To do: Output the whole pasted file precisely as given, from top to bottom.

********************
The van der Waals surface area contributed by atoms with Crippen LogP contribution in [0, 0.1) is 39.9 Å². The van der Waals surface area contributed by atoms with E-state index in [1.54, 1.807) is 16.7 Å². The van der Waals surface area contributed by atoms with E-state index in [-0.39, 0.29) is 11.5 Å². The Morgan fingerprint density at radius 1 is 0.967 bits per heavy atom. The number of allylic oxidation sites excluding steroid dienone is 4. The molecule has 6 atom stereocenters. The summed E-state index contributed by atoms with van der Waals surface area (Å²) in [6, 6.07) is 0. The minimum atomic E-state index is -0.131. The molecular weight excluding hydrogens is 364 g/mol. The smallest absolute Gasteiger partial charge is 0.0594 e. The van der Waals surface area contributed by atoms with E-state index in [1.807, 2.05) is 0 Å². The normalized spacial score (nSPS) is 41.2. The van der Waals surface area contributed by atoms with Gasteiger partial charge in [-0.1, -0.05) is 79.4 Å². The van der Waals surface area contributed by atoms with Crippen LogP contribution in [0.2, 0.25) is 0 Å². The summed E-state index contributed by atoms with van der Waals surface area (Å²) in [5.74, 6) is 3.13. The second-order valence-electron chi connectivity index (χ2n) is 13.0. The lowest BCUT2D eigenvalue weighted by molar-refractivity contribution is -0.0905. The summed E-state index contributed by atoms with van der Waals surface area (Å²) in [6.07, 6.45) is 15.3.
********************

The van der Waals surface area contributed by atoms with Crippen LogP contribution in [0, 0.1) is 39.9 Å². The van der Waals surface area contributed by atoms with E-state index in [1.54, 1.807) is 16.7 Å². The van der Waals surface area contributed by atoms with E-state index in [-0.39, 0.29) is 11.5 Å². The Morgan fingerprint density at radius 1 is 0.967 bits per heavy atom. The number of allylic oxidation sites excluding steroid dienone is 4. The molecule has 6 atom stereocenters. The summed E-state index contributed by atoms with van der Waals surface area (Å²) in [6, 6.07) is 0. The minimum atomic E-state index is -0.131. The molecular weight excluding hydrogens is 364 g/mol. The smallest absolute Gasteiger partial charge is 0.0594 e. The van der Waals surface area contributed by atoms with E-state index in [1.807, 2.05) is 0 Å². The normalized spacial score (nSPS) is 41.2. The van der Waals surface area contributed by atoms with Gasteiger partial charge in [-0.1, -0.05) is 79.4 Å². The van der Waals surface area contributed by atoms with Crippen LogP contribution in [0.2, 0.25) is 0 Å². The summed E-state index contributed by atoms with van der Waals surface area (Å²) in [5.74, 6) is 3.13. The second-order valence-electron chi connectivity index (χ2n) is 13.0. The lowest BCUT2D eigenvalue weighted by molar-refractivity contribution is -0.0905. The summed E-state index contributed by atoms with van der Waals surface area (Å²) in [6.07, 6.45) is 15.3.